Mistletoes Play Different Roles in a Modular Host-Parasite Network

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Antagonistic interactions between host plants and mistletoes often form complex networks of interacting species. Adequate characterization of network organization requires a combination of qualitative and quantitative data. Therefore, we assessed the distribution of interactions between mistletoes and hosts in the Brazilian Pantanal and characterized the network structure in relation to nestedness and modularity. Interactions were highly asymmetric, with mistletoes presenting low host specificity (i.e., weak dependence) and with hosts being highly susceptible to mistletoe-specific infections. We found a non-nested and modular pattern of interactions, wherein each mistletoe species interacted with a particular set of host species. Psittacanthus spp. infected more species and individuals and also caused a high number of infections per individual, whereas the other mistletoes showed a more specialized pattern of infection. For this reason, Psittacanthus spp. were regarded as module hubs while the other mistletoe species showed a peripheral role. We hypothesize that this pattern is primarily the result of different seed dispersal systems. Although all mistletoe species in our study are bird dispersed, the frugivorous assemblage of Psittacanthus spp. is composed of a larger suite of birds, whereas Phoradendron are mainly dispersed by Euphonia species. The larger assemblage of bird species dispersing Psittacanthus seeds may also increase the number of hosts colonized and, consequently, its dominance in the study area. Nevertheless, other restrictions on the interactions among species, such as the differential capacity of mistletoe infections, defense strategies of hosts and habitat types, can also generate or enhance the observed pattern.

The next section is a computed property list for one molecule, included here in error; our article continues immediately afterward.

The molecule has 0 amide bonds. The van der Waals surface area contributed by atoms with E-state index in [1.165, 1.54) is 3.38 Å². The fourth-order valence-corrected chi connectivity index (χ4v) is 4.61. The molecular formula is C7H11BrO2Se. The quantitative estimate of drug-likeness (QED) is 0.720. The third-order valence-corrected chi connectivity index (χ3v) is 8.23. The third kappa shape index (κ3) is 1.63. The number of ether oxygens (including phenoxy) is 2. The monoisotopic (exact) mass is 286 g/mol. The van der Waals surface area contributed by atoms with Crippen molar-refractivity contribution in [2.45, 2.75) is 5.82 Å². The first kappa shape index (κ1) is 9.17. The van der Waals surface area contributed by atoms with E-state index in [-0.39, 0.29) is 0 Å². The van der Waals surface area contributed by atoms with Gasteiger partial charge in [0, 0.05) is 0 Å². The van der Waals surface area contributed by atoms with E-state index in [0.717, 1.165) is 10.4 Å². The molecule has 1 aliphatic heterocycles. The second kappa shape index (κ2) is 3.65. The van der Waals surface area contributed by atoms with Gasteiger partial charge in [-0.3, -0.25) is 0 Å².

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Biotropica. Hoboken: Wiley-blackwell, v. 44, n. 2, p. 171-178, 2012.

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